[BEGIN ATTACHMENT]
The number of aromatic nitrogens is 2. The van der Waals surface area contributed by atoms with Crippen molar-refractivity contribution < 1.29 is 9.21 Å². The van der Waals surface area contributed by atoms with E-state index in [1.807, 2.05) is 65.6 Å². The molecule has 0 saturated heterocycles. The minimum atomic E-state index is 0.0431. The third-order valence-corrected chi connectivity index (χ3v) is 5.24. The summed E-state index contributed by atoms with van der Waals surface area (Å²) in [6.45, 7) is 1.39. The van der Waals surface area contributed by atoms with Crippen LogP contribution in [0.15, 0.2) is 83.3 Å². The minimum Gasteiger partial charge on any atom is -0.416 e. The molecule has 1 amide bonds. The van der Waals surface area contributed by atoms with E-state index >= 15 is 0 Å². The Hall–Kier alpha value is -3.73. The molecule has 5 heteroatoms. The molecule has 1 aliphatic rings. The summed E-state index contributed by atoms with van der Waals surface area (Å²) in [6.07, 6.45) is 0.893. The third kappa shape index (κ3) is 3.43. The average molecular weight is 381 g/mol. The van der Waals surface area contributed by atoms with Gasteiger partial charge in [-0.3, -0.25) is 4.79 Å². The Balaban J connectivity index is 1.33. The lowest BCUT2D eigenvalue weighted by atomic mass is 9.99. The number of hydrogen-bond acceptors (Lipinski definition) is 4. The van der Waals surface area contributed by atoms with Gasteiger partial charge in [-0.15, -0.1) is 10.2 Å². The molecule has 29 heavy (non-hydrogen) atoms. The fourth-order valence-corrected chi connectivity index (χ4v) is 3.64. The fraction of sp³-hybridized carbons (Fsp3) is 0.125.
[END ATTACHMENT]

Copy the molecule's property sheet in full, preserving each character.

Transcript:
The number of aromatic nitrogens is 2. The van der Waals surface area contributed by atoms with Crippen molar-refractivity contribution < 1.29 is 9.21 Å². The van der Waals surface area contributed by atoms with E-state index in [1.807, 2.05) is 65.6 Å². The molecule has 0 saturated heterocycles. The minimum atomic E-state index is 0.0431. The third-order valence-corrected chi connectivity index (χ3v) is 5.24. The summed E-state index contributed by atoms with van der Waals surface area (Å²) in [6.45, 7) is 1.39. The van der Waals surface area contributed by atoms with Crippen LogP contribution in [0.15, 0.2) is 83.3 Å². The minimum Gasteiger partial charge on any atom is -0.416 e. The molecule has 1 amide bonds. The van der Waals surface area contributed by atoms with E-state index >= 15 is 0 Å². The Hall–Kier alpha value is -3.73. The molecule has 5 heteroatoms. The molecule has 1 aliphatic rings. The summed E-state index contributed by atoms with van der Waals surface area (Å²) in [6.07, 6.45) is 0.893. The third kappa shape index (κ3) is 3.43. The average molecular weight is 381 g/mol. The van der Waals surface area contributed by atoms with Gasteiger partial charge in [-0.3, -0.25) is 4.79 Å². The Balaban J connectivity index is 1.33. The lowest BCUT2D eigenvalue weighted by atomic mass is 9.99. The number of hydrogen-bond acceptors (Lipinski definition) is 4. The van der Waals surface area contributed by atoms with Gasteiger partial charge in [-0.15, -0.1) is 10.2 Å². The molecule has 29 heavy (non-hydrogen) atoms. The fourth-order valence-corrected chi connectivity index (χ4v) is 3.64. The fraction of sp³-hybridized carbons (Fsp3) is 0.125.